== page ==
As I spoke to more people, I realised my story was so many other people’s stories.
I learnt about menstrual health advocacy, discovered my bodily autonomy, and also switched to alternative sustainable menstrual products which stopped my urinary tract infections from visiting me again.
I started developing and designing programs around menstrual health and advocacy and that was another time I realised that how deeply it is associated with gender rights. In my workshops, I met women and girls who did not know that the vaginal opening and urethral opening were different places and when I wear a menstrual cup, peeing in not an issue at all because they are different openings. The lack of knowledge about our bodies stems from the constant shaming and stigmatisation of even talking about reproductive anatomy.
Since childhood, we are not given the vocabulary to call our vulva as vulva. It is always masked with phrases like ‘private’ parts or some weird euphemisms. Mind you, this happened with all of us regardless of sex.
All of this pushed me into starting Rangeen Khidki – an organisation that was led by young people and meant to work for young people on sexual and reproductive health and rights using the gender equity lens. We started out with just me working full time for this in early 2020. It was difficult, to begin with. No funding, no office, no team members, and as if these were not enough, we were hit by a global pandemic. But the passion to work in this space kept me going. Crowdfunding and some other sources of capital kept us going in the pandemic. Slowly we had volunteers joining us, and today we are stronger than ever. We started getting opportunities to do our work sporadically and slowly started getting recognition.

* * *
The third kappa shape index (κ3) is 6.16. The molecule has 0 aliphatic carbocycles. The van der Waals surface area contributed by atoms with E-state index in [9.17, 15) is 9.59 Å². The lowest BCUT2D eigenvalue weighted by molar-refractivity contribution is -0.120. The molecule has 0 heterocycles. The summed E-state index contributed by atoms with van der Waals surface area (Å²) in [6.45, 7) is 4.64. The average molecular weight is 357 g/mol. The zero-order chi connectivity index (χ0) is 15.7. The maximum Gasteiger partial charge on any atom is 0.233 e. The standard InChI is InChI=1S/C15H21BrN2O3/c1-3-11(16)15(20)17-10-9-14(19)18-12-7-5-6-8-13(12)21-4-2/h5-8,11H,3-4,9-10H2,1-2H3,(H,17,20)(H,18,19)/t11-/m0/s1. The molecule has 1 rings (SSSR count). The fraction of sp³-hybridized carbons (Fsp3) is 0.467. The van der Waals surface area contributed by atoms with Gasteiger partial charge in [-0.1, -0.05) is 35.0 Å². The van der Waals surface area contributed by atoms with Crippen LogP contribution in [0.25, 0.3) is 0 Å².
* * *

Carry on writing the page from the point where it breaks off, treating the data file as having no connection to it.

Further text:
In September 2020, we were selected for the Changelooms Leadership and Learning Journey with Pravah and there has been no looking back since then. This journey helped in developing our organisational structure, identify our strengths, and supported us in creating more impact. CLL helped us find our loudest cheerleaders and mentors.
In the last year, Rangeen Khidki has grown beyond what I expected. We have conducted multiple workshops on gender, sexuality, menstrual health, comprehensive sexuality education in more than six states in India with over 25 partners (CBOs and government departments) and 350+ parents/educators and reached close to 30,000 individuals through all our programs combined.
An organisation like ours, which works with topics that are prey to taboo and stigma, faces a lot of challenges.
For example, the dearth of funding in this space, lack of enough research, stigma, and shame in the community, etc often work together and also individually to create obstacles for us. We are sometimes thrown out of communities; not receive any response from schools or institutes; not find enough funding to hire professionals; but that has not deterred us. I believe in what I am doing, and I am constantly working on doing things better. There are a lot of plans in the pipeline and I am sure that given the hard work that my team and I put, will continue to have a 10x impact on the lives of adolescents and young people in some way. After all, we are all just aspiring to create a dent in the universe.
Sanjina Gupta is Founder and Executive Director of Rangeen Khidki Foundation, a sexual and reproductive health rights consultant and trained menstrual health facilitator.
The views expressed here are those of the author, and do not necessarily represent the views of BloombergQuint or its editorial team.